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Ignorance rules

Print edition : Dec 02, 2011

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The Pakistani street links MFN status to the Kashmir issue despite the fact that both countries gave each other the status until 1965.

in Islamabad

JUST how difficult it is for either Pakistan or India to extend an olive branch to the other was in full evidence early in November when Pakistan's federal Cabinet decided in principle to extend the Most Favoured Nation (MFN) status to India.

Even as Information Minister Firdous Ashiq Awan and Commerce Secretary Zafar Mahmood tried to make the announcement at the Cabinet briefing, the local media were baying for blood, suggesting that the Pakistan People's Party-led government was weakening the long-held national position on Kashmir by granting MFN which many a journalist insists on calling Most Favourite' (sic) Nation status to India. The argument is that there can be no normalisation of relations with India without resolving the Kashmir issue.

When Mahmood tried to set it in historical perspective pointing out that Pakistan had granted MFN status to India in the days of Quaid-e-Azam Muhammad Ali Jinnah itself the Secretary was accused of unnecessarily dragging in the founding father's name to legitimise this anti-Pakistan move. The fact that both countries had given MFN status to each other soon after Partition until 1965 and that India had restored that status to Pakistan unilaterally in 1996 made little dent on a national narrative built on animosity to and fear of India.

Consequently, for the next four days, a decision that has been in the making for some time now given a series of deliberations the government held with stakeholders remained mired in confusion to the extent that Prime Minister Syed Yusuf Raza Gilani and Foreign Minister Hina Rabbani Khar had to step in to clear the air and state categorically that the Commerce Ministry had been authorised to normalise trade with India and that extending MFN status was just one part of the process.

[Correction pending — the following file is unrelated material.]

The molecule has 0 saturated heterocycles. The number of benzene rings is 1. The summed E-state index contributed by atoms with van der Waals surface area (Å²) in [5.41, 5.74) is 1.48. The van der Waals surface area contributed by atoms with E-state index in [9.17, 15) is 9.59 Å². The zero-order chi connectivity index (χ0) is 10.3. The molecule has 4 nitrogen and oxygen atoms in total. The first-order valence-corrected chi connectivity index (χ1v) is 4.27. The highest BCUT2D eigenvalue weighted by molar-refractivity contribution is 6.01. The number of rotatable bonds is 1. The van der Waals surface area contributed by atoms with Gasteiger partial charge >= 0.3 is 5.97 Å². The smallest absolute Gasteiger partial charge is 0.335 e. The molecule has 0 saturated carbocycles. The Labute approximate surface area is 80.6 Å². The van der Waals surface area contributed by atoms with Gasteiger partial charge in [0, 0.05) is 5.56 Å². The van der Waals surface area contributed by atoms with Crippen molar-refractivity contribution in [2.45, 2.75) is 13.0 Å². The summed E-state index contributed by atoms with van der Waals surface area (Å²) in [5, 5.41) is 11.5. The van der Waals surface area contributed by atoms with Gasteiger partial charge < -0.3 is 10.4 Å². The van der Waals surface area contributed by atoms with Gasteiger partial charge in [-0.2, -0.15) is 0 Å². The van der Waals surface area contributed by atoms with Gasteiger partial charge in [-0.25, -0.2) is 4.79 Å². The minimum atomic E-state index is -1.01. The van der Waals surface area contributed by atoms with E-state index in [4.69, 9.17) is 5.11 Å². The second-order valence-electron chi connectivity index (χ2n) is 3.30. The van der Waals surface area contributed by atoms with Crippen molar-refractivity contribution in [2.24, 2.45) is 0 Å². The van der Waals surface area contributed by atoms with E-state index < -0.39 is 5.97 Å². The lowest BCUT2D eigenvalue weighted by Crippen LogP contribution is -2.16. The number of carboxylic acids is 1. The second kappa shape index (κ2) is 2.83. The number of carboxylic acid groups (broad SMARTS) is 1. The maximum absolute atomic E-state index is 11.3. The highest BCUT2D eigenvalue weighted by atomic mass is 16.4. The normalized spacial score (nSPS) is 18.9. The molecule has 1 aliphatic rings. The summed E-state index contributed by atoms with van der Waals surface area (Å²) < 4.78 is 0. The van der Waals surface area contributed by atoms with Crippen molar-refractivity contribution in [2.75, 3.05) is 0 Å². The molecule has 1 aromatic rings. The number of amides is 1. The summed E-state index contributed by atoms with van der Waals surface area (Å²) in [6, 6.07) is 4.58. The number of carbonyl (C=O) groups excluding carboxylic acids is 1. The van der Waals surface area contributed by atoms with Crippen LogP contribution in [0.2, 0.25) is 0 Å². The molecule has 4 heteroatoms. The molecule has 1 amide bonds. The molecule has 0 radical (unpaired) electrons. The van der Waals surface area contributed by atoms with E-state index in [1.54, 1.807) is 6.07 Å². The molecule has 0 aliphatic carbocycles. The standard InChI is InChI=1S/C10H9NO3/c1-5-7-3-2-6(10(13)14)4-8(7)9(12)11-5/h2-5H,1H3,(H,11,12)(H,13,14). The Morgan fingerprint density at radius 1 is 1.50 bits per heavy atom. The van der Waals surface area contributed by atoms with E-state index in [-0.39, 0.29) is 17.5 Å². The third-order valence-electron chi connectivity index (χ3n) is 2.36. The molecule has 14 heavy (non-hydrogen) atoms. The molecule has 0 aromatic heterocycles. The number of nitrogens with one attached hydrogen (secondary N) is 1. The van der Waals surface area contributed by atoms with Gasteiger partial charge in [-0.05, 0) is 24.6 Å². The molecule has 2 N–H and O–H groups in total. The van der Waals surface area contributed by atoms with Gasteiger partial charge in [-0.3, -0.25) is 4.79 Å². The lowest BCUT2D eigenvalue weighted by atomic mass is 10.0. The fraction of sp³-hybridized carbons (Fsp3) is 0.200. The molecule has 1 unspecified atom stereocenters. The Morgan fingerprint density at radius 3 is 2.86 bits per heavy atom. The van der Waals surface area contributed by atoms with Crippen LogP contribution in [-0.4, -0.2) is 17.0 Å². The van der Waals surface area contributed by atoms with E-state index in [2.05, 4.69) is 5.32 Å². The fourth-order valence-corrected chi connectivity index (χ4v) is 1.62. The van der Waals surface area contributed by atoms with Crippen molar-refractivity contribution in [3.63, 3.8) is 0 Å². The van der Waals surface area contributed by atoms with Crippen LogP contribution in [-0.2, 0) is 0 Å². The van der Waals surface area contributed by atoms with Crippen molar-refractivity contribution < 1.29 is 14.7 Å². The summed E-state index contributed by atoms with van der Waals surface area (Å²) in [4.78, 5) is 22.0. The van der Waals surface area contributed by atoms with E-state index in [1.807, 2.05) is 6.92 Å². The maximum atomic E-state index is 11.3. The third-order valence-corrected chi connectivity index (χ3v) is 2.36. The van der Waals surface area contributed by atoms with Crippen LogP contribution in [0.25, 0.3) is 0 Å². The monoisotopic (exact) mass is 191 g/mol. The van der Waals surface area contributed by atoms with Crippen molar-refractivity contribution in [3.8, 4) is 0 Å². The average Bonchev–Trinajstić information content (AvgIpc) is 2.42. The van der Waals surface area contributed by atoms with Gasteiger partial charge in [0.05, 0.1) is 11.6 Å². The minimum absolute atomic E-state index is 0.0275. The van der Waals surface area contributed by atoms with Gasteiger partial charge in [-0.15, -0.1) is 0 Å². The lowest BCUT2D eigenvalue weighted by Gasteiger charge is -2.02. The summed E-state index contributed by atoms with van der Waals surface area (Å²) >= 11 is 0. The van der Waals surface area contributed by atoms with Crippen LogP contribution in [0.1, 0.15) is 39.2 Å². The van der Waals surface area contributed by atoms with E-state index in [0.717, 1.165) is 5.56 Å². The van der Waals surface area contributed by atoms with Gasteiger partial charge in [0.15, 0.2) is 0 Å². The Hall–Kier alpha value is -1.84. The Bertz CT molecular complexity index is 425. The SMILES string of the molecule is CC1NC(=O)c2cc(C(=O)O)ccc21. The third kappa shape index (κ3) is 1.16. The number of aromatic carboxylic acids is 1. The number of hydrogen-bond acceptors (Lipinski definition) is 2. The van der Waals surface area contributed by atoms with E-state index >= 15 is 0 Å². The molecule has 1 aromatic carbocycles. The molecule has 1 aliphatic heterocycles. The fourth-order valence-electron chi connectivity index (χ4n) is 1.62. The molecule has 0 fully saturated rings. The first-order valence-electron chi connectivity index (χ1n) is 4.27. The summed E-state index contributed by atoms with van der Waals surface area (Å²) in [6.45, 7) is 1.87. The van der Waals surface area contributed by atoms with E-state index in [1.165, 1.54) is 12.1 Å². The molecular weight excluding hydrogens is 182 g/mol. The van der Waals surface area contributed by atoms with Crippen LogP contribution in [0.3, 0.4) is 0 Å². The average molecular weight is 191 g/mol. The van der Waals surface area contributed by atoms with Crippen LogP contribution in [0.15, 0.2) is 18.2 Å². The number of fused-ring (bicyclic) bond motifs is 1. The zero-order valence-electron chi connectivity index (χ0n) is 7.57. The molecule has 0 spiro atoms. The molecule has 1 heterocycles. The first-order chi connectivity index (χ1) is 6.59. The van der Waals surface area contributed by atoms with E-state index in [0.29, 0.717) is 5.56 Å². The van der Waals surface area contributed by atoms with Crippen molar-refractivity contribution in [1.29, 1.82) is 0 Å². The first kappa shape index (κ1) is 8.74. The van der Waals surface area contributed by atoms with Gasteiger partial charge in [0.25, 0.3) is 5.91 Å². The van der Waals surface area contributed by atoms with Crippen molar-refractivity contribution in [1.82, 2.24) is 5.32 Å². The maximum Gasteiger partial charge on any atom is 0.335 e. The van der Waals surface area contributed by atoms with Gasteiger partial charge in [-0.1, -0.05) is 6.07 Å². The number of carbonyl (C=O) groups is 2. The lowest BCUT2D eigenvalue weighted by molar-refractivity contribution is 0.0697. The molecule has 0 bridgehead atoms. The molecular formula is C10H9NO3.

This once again showed how difficult it would be for both countries to resolve issues such as Sir Creek, Siachen and Kashmir, where yielding even an inch of land or water will be seen as abject surrender.

Part of the problem lay in the term MFN itself, which many interpret in the literal sense and see as some special status being accorded to India.

With hostilities having dominated the India-Pakistan relationship, few on both sides know that India and Pakistan were among the 23 countries that were the original signatories to the General Agreement on Tariffs and Trade (GATT), which included the MFN provision.

Writing in Dawn, Abid Hussain Imam, Associate Professor of Law and Policy at Lahore University of Management Sciences, said: In fact, recognising that the two countries had previously constituted the same economic unit, the original GATT included an exceptional clause permitting the two newly independent countries to enter into special arrangements with respect to trade' with each other.

What's more, India and Pakistan signed 12 trade agreements between 1947 and 1965, as a result of which there were four points for border trade in Punjab, including one each in Bahawalpur and Sindh and a customs point on the Chenab river for timber trade. The 1965 war ended all this until the signing of the Simla Agreement in 1972resulted in a nominal resumption of trade by putting four items on the positive list.

When the World Trade Organisation replaced GATT as the international structure overseeing the multilateral trading system, India granted MFN status to Pakistan and moved to a negative list approach. Pakistan still maintains a positive list for trade with India. Under this list, trade is permitted in fewer than 2,000 items. India has time and again pointed out to Pakistan that maintaining the positive list approach goes against the spirit of the South Asian Free Trade Agreement (SAFTA). Pakistan has now indicated that it is open to switching to a negative list approach vis-a-vis India but is looking for some reciprocity.